is bipolar disorder?
Bipolar disorder is characterized by opposing moods which accompany the
illness. People with bipolar disorder experience great highs (manic stage) and
great lows (depressive stage). Bipolar illness often begins with a depression
in adolescence or early adulthood, although the first manic episode may not
occur until several years later.
- Bipolar disorder affects 1% of the population.
- The first major depression usually occurs during a person’s 20s.
- Depression is 4 to 5 times higher in people between ages 18-44.
- If untreated, 20% of depressive episodes can last for up to two
causes bipolar disorder?
There is no single cause of bipolar disorder. Researchers believe however that
biological factors such as genetics and the brain’s chemistry seem to play a
major role in producing the illness. One’s personality, along with stresses in
the environment, may also play a part in bringing on an acute episode of mania
or depression. Stress management along with medication has been very helpful in
controlling manic and depressive episodes.
are the symptoms?
An individual who has bipolar disorder experiences both mania
and depression. Attacks of mania come on very quickly, sometimes within a
single day, or can build slowly. Manic episodes can last for hours, weeks or
Symptoms of the manic phase (some or all may be present):
- a sudden onset of exhilaration and giddiness that increases in
intensity – the individual’s mood seems excessively good
- expressions of unwarranted optimism and lack of judgment –
self-confidence can reach the point of grandiose delusions, including beliefs
such as having a special connection with God
- the individual may think that nothing, not even the laws of
gravity, can prevent the accomplishment of a goal – as a result, the person may
think it possible to step off a building or out of a moving car without being
hurt (hallucinations may occur)
- excessive plans or participation in numerous activities – the
individual fails to recognize that there is not enough time in the day to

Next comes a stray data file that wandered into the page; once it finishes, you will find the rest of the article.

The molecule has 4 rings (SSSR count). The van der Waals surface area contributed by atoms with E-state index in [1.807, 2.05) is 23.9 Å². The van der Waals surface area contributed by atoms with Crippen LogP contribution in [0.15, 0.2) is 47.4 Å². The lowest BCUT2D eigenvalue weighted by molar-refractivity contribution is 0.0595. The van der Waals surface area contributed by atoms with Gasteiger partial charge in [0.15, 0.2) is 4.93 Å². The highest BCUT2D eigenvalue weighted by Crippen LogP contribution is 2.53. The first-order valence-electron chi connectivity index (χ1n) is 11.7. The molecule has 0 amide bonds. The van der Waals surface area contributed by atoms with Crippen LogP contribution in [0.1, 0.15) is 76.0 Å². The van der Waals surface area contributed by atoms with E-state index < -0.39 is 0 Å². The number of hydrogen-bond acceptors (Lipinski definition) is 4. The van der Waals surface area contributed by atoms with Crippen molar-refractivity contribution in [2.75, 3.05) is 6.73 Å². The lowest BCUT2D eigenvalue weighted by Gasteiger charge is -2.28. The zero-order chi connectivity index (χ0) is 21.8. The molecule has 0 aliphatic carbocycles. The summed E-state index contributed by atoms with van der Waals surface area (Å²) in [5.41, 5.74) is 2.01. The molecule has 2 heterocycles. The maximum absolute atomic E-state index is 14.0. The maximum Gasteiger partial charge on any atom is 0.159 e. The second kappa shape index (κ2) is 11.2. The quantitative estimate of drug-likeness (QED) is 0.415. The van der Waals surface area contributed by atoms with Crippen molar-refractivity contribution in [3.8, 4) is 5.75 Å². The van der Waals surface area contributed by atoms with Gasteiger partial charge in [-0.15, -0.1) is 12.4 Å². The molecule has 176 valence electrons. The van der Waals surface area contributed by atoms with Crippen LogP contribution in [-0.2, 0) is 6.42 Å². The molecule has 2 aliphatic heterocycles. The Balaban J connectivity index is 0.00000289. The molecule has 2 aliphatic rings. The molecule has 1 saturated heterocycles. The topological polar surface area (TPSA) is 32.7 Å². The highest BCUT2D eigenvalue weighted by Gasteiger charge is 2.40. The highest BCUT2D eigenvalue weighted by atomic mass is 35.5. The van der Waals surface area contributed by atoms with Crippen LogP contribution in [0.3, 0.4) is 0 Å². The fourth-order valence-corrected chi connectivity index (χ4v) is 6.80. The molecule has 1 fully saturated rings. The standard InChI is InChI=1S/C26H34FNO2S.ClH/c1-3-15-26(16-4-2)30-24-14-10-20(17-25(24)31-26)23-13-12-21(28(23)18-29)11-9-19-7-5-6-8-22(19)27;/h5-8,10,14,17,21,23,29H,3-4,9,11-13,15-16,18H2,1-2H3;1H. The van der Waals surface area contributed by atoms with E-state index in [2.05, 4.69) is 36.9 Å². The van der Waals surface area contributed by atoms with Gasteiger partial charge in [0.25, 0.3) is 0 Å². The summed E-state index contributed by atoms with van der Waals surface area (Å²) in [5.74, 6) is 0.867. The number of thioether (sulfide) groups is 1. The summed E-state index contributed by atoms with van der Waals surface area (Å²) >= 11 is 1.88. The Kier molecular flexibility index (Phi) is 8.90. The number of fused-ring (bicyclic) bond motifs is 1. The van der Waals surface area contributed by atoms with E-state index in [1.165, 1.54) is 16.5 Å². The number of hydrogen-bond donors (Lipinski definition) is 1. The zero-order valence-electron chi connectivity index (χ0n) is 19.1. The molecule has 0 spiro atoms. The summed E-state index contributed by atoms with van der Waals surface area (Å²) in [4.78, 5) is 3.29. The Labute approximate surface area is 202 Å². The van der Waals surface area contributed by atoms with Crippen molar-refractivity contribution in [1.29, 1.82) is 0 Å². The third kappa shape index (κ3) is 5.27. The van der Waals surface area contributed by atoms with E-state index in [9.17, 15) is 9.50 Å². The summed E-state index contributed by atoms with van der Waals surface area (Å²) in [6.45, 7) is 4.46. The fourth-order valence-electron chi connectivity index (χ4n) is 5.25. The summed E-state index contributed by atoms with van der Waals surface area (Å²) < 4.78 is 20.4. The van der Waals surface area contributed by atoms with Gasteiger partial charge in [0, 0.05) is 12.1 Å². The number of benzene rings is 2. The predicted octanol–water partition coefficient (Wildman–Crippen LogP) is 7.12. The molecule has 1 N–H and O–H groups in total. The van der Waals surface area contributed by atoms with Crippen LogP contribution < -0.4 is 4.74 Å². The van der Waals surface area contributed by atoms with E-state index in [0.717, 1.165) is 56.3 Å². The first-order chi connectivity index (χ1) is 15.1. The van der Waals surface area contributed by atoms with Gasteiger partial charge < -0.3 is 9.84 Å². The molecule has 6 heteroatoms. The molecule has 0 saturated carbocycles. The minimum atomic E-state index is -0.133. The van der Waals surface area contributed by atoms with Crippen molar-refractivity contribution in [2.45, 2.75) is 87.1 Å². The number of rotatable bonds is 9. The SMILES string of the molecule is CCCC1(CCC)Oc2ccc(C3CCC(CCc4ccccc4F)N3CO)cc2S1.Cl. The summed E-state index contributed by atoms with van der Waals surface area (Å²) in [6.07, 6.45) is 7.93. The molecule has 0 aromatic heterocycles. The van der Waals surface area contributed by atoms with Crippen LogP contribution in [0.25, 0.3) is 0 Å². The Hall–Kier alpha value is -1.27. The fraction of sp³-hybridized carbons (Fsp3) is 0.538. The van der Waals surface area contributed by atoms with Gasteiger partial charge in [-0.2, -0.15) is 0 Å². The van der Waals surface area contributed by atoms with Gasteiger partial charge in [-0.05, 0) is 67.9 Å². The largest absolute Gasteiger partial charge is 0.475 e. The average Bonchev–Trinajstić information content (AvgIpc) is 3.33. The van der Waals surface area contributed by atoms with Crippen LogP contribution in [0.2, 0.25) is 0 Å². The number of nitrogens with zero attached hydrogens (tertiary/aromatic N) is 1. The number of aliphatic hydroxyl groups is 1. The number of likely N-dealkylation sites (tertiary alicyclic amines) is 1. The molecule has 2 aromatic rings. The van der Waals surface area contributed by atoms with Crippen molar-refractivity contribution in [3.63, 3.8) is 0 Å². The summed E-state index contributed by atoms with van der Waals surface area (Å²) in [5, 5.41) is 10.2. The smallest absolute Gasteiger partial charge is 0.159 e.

complete all his or her tasks
- mania can result in reckless driving, spending sprees, increased
intake of alcohol or other drugs, foolish business investments or sexual
behavior unusual for the person
- flight of ideas – thoughts race uncontrollably and words spill
out in a non-stop rush
- ideas change abruptly from topic to topic – in a severe manic episode, loud
rapid speech becomes difficult to interpret because thoughts are so
disorganized and incoherent
- decreased need for sleep – the individual can go for days with
little or no sleep without feeling tired
- distractibility – attention is easily diverted to inconsequential or
- sudden irritability, rage, paranoia – when the individual’s
grandiose plans are thwarted or excessive social overtures are refused, an
emotional outburst may ensue.
- Without treatment the manic phase can last for about 4 months.
The individual may then have a period of normal mood and behaviour, but the
depressive stage soon sets in. In some people, the depressive mood occurs
immediately or within a few months. For others a long interval of a few years
may precede the next manic or depressive interval. Depressions come and go more
Symptoms of the depressive phase (some or all may be present):
- feelings of worthlessness, hopelessness, helplessness, total
indifference, and/or guilt
- prolonged sadness or unexplained crying spells
- jumpiness, irritability
- withdrawal from formerly enjoyable activities, social contacts,
- inability to concentrate or remember things
- thoughts of death or suicide
- loss of appetite or noticeable increase in appetite
- persistent fatigue or lethargy
- insomnia or noticeable increase in the amount of sleep needed
are the treatments?
Bipolar disorder responds well to treatment once the illness has been
diagnosed. The diagnosis should be made by a physician who is familiar with
bipolar disorder and depression, since the symptoms of bipolar disorder can be
confused with other illnesses. There are many different types of medication
that can be used to help manage an individual’s mood swings. Through a
combination of psychotherapy and medication, an individual can lead a full,
productive life. Any medication must be monitored carefully by a trained
can one go for help?
Remember, you are not alone. You will be taking a major step toward recovery
when you begin to seek help. For more information contact the Canadian Mental
Health Association, Ontario Division, toll-free at 1-800-875-6213, CMHA/Champlain East toll-free at 1-800-493-8271 or the Mood Disorders Association of Ontario at 416-486-8046/1-888-486-8236.
Mood Disorders Association of Ontario
Mood Disorders Society of Canada